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Tuition Fees in Perspective

November 26, 2010 3:16 PM

With students protesting at increased tuition fees, it's important to understand what the proposals actually are.

The Lib Dems still want to abolish tuition fees over the life time of a Parliament, but can't do this until they get a majority of the seats in the House of Commons. So until people stop voting Labour and Tory we will be stuck with Tuition fees.

The Coalition agreement changed (for the period of the Coalition) the Lib Dem pledge to vote against any rise in tuition fees. Instead, Liberal Democrats were given the opportunity abstain from voting, in exchange for being able to influence the Government's response to the Browne review.

Lib Dem influence has achieved:

  • All students will repay less per month under this Government's policy than they currently pay.
  • The lowest earning 25% of graduates will repay less under this Government's policy than they do now.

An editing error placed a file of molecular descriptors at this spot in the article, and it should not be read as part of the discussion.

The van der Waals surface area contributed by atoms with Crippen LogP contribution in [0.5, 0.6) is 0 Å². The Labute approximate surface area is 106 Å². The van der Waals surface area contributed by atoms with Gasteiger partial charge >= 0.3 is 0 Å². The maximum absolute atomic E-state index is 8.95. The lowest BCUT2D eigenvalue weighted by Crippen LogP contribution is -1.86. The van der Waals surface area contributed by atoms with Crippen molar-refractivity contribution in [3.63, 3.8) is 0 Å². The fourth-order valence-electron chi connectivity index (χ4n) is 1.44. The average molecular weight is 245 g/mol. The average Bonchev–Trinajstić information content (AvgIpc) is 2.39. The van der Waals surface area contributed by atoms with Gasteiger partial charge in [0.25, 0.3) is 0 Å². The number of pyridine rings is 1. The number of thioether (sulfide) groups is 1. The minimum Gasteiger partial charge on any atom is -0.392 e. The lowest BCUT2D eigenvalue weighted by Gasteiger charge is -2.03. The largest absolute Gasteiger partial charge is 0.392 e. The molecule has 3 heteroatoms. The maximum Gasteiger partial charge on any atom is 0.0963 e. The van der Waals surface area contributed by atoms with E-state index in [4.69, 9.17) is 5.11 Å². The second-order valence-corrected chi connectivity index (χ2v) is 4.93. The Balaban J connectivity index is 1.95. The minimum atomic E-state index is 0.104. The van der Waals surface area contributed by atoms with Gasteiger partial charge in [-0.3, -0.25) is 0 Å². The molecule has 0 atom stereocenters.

• The top earning 30% of graduates will pay back more than they borrow and are likely to pay more than double the bottom 20% of earners.
  • Over half a million students will be eligible for more non-repayable grants for living costs than they get now.
  • Almost one million students will be eligible for more overall maintenance support than they get now
  • Part time students will no longer have to pay upfront fees benefiting up to 200,000 per year
  • There will be an extra £150m for a new National Scholarship Programme for students from poorer backgrounds and we will introduce tough new sanctions on universities who fail to improve their access to students from all backgrounds.

Labour opposes the above and wants to make students pay more, so why the media are letting Labour get away with this, we have no idea. Anti-government stories seem to sell newspapers and the Liberal Democrats appear to be an easy target.